Other developments could further upset the balance. Apple has been designated a "gatekeeper" tech firm by the European Union, which means they will be forced to open up their platform to third-party app stores and side-loading of apps from 2024. Microsoft has been incredibly transparent about its desire to build an Xbox mobile game store, and is dedicating a significant amount of resources to that end. If Microsoft can deprive Apple of revenues from Call of Duty Mobile, Minecraft, and other major third-party games by offering a better revenue split, it could help further Microsoft's goal to create the "Steam of mobile." Personally, I think it's a long shot. Samsung already offers something similar with its own Galaxy Store, and has barely made a dent on Android, but maybe Microsoft has a secret weapon that we have yet to uncover.
A changing landscape with plenty of room for all
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Newzoo noted that the top 10 companies generated 50% of all gaming software and service revenue. Despite that concentration, the diversity of business models is quite stark. PlayStation and Nintendo focus entirely on their own hardware ecosystems with PC and mobile a virtual afterthought, while Tencent, the top player, doesn't make hardware at all. The chart doesn't include hardware revenues, which would partially explain the oversized gap between Tencent and PlayStation. Microsoft is modeling itself after Tencent to that end, while also supporting a hardware ecosystem. It perhaps makes Microsoft the most diversified now, with a strong offering in mobile games with Activision, an entrenched position in Western console markets, and increased visibility on PC owing to services like Xbox Game Pass. Still, the challenges for Microsoft are still quite abundant.
Xbox Series X and Xbox Series S hardware sales continue to dip year-over-year, and lag behind even that of the Xbox One, despite how maligned that console's launch was. Microsoft's strategy of putting its games day and date onto PC is undoubtedly having an impact on the desirability of its own console hardware, and I would argue the lack of innovation and investment in console features has contributed to a reduction in excitement and interest in the platform. Sony has plowed ahead with experimental accessories like PSVR, its PlayStation Portal streaming handheld, and pioneering haptics in its controllers. The Xbox Series X|S by comparison actually shed features from its predecessors, losing Kinect, SPDIF audio optical, and HDMI pass-through, by comparison. Leaked documents also suggested that Microsoft has no interest in building its own Xbox handheld, despite clear demand for devices like the Steam Deck and ASUS ROG Ally.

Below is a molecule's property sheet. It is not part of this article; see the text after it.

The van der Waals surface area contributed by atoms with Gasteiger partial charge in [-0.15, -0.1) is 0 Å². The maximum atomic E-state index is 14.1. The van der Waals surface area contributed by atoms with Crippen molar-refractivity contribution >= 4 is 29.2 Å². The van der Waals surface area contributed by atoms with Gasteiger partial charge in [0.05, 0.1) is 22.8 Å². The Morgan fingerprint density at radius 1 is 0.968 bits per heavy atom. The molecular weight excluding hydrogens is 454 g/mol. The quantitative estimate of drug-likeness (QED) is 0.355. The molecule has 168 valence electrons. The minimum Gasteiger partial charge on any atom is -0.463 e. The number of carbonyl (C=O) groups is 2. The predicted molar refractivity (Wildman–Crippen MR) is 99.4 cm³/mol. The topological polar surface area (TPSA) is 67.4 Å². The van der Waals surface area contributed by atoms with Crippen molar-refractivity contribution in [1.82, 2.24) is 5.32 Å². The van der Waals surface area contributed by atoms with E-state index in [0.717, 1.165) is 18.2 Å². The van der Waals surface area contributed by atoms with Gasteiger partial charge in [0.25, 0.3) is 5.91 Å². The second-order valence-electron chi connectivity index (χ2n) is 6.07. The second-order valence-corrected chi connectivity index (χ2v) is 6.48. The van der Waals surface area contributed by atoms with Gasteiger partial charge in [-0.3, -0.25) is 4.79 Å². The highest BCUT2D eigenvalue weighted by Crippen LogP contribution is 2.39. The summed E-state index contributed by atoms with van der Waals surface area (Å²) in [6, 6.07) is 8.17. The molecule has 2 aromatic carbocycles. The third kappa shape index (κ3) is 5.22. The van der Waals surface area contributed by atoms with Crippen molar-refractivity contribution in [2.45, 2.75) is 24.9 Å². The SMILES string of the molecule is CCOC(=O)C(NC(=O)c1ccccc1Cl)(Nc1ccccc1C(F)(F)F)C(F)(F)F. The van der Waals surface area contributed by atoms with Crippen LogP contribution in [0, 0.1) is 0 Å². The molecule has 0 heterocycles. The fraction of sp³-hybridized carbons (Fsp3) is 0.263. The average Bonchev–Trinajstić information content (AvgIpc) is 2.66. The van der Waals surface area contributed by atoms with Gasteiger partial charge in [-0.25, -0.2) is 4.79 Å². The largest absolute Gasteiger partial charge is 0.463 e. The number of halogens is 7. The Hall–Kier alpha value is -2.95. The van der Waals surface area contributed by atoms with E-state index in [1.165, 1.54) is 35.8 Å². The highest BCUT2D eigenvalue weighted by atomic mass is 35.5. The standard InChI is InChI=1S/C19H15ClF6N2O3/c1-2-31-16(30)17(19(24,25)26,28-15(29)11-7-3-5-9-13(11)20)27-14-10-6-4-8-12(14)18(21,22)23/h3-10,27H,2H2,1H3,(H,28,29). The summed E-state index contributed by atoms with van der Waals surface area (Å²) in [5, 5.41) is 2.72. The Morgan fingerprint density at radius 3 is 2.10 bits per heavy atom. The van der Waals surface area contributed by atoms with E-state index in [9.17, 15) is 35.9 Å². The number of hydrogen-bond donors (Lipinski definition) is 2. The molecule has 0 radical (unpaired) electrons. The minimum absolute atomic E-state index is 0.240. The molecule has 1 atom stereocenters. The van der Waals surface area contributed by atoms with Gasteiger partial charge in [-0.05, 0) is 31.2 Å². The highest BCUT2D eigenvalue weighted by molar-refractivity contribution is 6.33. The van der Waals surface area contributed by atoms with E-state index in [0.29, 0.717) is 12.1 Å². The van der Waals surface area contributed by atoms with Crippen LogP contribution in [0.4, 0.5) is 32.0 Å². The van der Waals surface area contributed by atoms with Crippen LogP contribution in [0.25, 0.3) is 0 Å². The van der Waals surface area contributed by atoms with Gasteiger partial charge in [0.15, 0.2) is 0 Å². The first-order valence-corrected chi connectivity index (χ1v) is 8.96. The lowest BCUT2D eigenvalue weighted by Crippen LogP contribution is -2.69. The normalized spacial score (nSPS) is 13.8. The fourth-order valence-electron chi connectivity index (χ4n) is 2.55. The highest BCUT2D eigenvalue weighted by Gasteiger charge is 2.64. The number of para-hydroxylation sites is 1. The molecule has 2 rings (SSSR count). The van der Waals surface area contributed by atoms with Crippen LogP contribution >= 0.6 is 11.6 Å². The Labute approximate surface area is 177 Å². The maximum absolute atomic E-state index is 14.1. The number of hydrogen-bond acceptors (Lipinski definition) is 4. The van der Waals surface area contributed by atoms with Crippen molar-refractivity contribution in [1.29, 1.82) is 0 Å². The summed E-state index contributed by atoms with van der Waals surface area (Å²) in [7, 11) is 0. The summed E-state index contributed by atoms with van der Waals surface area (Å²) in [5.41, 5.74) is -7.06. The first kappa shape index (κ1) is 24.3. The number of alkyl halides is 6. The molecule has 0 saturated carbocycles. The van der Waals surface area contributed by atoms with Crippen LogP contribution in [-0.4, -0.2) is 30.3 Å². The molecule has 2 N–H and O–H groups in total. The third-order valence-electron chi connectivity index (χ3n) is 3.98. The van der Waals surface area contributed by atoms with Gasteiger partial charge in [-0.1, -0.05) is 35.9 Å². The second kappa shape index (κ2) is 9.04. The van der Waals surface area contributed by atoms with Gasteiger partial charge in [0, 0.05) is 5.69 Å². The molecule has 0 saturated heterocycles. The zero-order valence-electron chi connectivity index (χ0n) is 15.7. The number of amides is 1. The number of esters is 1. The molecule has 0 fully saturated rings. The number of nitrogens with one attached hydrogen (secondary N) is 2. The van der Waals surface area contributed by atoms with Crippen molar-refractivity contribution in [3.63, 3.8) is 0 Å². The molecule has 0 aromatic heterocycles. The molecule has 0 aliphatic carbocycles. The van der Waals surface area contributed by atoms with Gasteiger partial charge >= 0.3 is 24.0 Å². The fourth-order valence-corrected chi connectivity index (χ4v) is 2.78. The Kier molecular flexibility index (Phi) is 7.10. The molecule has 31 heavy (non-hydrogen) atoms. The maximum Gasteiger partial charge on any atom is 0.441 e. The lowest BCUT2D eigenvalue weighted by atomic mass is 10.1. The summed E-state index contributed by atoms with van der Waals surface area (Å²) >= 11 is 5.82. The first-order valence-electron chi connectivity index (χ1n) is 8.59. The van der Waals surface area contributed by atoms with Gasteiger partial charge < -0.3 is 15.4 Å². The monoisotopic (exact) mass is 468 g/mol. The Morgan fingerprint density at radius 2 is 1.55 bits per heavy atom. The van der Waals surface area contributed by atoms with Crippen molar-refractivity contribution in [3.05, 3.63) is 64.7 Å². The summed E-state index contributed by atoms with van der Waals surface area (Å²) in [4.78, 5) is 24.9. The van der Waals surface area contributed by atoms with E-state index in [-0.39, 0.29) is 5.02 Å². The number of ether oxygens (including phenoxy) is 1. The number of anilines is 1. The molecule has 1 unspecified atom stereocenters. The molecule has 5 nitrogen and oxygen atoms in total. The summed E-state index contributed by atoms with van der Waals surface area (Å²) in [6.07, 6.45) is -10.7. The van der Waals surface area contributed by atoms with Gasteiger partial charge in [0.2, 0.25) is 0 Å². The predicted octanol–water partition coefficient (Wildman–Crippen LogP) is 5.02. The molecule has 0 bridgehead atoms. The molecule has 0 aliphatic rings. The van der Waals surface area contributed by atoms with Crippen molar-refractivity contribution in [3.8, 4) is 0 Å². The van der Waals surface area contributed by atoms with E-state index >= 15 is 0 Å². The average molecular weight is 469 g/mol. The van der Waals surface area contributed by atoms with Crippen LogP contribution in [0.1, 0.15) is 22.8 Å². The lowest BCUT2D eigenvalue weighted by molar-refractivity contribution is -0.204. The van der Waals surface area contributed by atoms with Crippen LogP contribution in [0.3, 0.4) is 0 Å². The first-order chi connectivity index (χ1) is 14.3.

Microsoft does have a strong slate of upcoming Xbox games that should help move the needle, but even Starfield, despite a huge marketing campaign, seems to have failed to help the Xbox Series X|S's fortunes.
Xbox's future is undoubtedly secure either way. Its unearned "underdog" status is now surely shed, owing to the vastness of its combined portfolio with Activision-Blizzard and ZeniMax, and the diversity of its offerings across every platform. As a fan of the traditional Xbox console hardware ecosystem, though, I hope Microsoft has more tricks up its sleeve to reverse its fortunes in that space as well.